A case series published in the journal Clinical Ophthalmology reports 27 individuals with suspected vision changes due to unprotected visualization of the sun during a solar eclipse.
Solar retinopathy is a rare ophthalmic disorder resulting from sustained viewing of the sun without protective eyewear. The incidence of solar retinopathy typically increases following a solar eclipse due to attempted visualization of the sun without appropriate eye protection.
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The case series analysis included all available reported cases of solar retinopathy present in Utah resulting from the August 21st, 2017 solar eclipse. Twenty-seven patients had presented with concern for vision changes after the solar eclipse The authors could confirm solar retinopathy in 6 individuals. Of these six cases, charts were available for three. Demographically, all three patients were young males.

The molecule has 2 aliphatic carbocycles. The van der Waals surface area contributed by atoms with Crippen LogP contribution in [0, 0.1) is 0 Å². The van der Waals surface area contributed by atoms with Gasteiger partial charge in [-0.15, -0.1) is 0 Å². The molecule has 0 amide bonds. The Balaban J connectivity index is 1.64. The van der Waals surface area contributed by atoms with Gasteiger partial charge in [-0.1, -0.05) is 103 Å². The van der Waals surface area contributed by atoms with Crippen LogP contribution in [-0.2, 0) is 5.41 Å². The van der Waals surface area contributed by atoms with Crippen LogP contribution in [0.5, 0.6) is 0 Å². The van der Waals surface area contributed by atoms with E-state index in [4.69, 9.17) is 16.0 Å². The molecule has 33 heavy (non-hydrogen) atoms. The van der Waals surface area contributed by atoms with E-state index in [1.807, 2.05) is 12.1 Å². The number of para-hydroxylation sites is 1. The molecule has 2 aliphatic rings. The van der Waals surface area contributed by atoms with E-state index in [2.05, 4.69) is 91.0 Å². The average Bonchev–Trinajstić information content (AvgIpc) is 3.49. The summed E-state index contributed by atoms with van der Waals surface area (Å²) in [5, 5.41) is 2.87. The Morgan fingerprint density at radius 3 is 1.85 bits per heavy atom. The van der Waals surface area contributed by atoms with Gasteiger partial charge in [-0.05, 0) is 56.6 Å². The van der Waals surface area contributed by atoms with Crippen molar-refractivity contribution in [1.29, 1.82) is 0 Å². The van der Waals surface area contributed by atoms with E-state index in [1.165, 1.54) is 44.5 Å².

The common finding in all cases was a central scotoma with a correlating change to the inner segment/outer segment junction on optical coherence tomography.
“This data provides insights on populations in Utah at risk for ophthalmic damage and can aid in targeting education programs in the future” write the authors.
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Solar retinopathy refers to a photochemical toxicity and resultant injury to retinal tissues, usually occurring at the fovea. Symptoms commonly present within hours of exposure and include blurry vision and central or paracentral blind spot in one, or more commonly, both eyes. Additional complaints may include dyschromatopsia, metamorphopsia, micropsia, frontotemporal headache.
For reference log on to https://doi.org/10.2147/OPTH.S174808
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